What to install in a fist season
Hey I wanted to reach out to the Wing T guys(Terry, Coyote, I’m sure others) and ask what series they build their system off of? I have a Wing T background as a player long ago, but I was wondering what guys focus on when installing the system at the youth level. Thanks
I'm not a Wing-T guy but what and how I work our order of install is the same from youth to high school in terms of scheme and drills. Core plays, fundamentals, how we teach the drills and their order is all the same.
"The Greater the Teacher, the More Powerful the Player."
The Mission Statement: "I want to show any young man that he is far tougher than he thinks, that he can accomplish more than what he dreamed and that his work ethic will take him wherever he wants to go."
what series they build their system off of?
wondering what guys focus on when installing
For us it all depends on our personnel
I coach 3-4th graders. We generally start install the Bucksweep series 1st, tho we have have started with the Belly series when we knew we had a really good FB coming back and had Questions about our HB.
NOTE: the biggest lie in youth football is you cannot trap, pull, or fold (cross- block) with 8 and 9 yr olds. We've been doing it for 7 yrs now. The kid's'll learn what you teach 'em; if the technique is age-appropriate you're good. Generally, tho, even if they just run interference, you're good to go.
Our offense is built around 4 plays:
A. Buckshort - Bucksweep action only we deliberately hit it off-tackle (C gap) to the Y & WB side. Most seasons this is the 1st play we install.
- PSG – Kick Out DE.
- BSG – cut up into off-tackle hole (C-gap)
- WB down block or 2nd level depending on the Def. Alignment
- FB – fills for BSG
- QB – no fake to FB, just get turn on the Mid-line and get to the Mesh point with the HB, the Boot opposite IF the QB doesn't get depth and the BSG can't get thru, we tell the BSG to plow him over... he'll learn.
- Everyone else Down blocks.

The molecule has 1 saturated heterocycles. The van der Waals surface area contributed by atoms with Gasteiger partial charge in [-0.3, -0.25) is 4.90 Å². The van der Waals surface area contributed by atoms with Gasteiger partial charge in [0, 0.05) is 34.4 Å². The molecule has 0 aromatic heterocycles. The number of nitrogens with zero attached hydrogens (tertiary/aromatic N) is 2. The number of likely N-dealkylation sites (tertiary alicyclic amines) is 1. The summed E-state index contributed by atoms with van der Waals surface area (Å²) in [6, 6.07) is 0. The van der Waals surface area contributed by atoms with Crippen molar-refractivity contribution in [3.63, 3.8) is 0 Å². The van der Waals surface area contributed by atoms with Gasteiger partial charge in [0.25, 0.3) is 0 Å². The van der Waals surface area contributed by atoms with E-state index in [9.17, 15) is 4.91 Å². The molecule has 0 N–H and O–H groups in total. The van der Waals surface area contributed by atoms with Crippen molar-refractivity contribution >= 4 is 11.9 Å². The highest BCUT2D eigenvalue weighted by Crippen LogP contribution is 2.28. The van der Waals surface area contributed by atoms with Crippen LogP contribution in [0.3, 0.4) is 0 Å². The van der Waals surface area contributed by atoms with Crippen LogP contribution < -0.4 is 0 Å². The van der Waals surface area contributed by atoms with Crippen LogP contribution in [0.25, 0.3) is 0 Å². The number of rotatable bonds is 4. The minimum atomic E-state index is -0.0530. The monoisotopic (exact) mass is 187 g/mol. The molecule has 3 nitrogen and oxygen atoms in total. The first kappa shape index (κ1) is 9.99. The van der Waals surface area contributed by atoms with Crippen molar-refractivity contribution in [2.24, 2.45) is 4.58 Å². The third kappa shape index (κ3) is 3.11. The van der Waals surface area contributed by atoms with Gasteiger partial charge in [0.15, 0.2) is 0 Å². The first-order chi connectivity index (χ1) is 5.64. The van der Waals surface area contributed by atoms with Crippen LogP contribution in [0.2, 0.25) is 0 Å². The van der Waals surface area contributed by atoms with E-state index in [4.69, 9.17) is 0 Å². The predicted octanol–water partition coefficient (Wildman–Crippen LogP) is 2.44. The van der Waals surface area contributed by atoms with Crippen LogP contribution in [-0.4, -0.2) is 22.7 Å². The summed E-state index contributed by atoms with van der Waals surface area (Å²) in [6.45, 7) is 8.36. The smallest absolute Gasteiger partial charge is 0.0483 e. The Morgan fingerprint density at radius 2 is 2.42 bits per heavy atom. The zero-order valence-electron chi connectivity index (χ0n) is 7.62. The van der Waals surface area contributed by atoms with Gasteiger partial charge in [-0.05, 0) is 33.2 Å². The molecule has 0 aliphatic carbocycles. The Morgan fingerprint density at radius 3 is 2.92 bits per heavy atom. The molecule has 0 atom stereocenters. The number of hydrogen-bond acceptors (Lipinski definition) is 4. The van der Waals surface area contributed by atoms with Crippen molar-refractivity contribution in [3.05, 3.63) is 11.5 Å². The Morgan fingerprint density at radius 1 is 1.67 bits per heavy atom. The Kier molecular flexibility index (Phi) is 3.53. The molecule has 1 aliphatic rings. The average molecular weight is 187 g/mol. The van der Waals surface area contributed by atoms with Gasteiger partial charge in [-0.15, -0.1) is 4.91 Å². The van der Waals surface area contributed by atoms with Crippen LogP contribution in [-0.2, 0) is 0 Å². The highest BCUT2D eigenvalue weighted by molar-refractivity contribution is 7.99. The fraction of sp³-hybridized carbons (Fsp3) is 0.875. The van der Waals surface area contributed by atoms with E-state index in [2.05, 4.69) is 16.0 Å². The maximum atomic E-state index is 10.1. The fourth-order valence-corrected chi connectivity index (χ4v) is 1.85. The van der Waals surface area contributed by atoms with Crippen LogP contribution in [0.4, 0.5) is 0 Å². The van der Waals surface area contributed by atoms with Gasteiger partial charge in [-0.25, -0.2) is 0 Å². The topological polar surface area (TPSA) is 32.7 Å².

Biggest issue early on the HB will want to run right past the hole and try to get outside, where he has no blocking and will get clobbered. We know its coming so, we’re on that from day one.
Install: We have a coach work with the backs, using dummies and Firehose position marker to get the idea of where to run.
- After getting the backs footwork right [I work the OL at the same time] we add the BSG, to get the HB used to following the BSG into the Hole and cutting off the BSG’s block on a dummy (LB depth).
- After a few reps, we add the PSG who Kicks Out a Dummy where a DE would be.
- A few more reps the PST & Y are added as well.
- Then we run full squad. (or half line w/ BSG if we're short on people to hold dummies)
We use this progression to get the HB’s used to seeing people flying around in his line of sight and to learn that generally the hole will open up just before they get there. A couple kids we had to have a coach with a shield threaten to put the HB on his backside if he ran past the hole.
B. Bucksweep to open side. The WB is the ball carrier. Teams generally over-shift and/or place their best kids to our WB side. By bringing both OG’s in the Bucksweep away from the strength of the Y & WB, we tend to out-number them on the flank. Pretty much the traditional blocking assignments. Usually pretty easy for the WB to pick up.
Install progression is basically the same as Buckshort:
Get the Backfield footwork right. Then add BSG for the WB to follow, then add PSG and so on.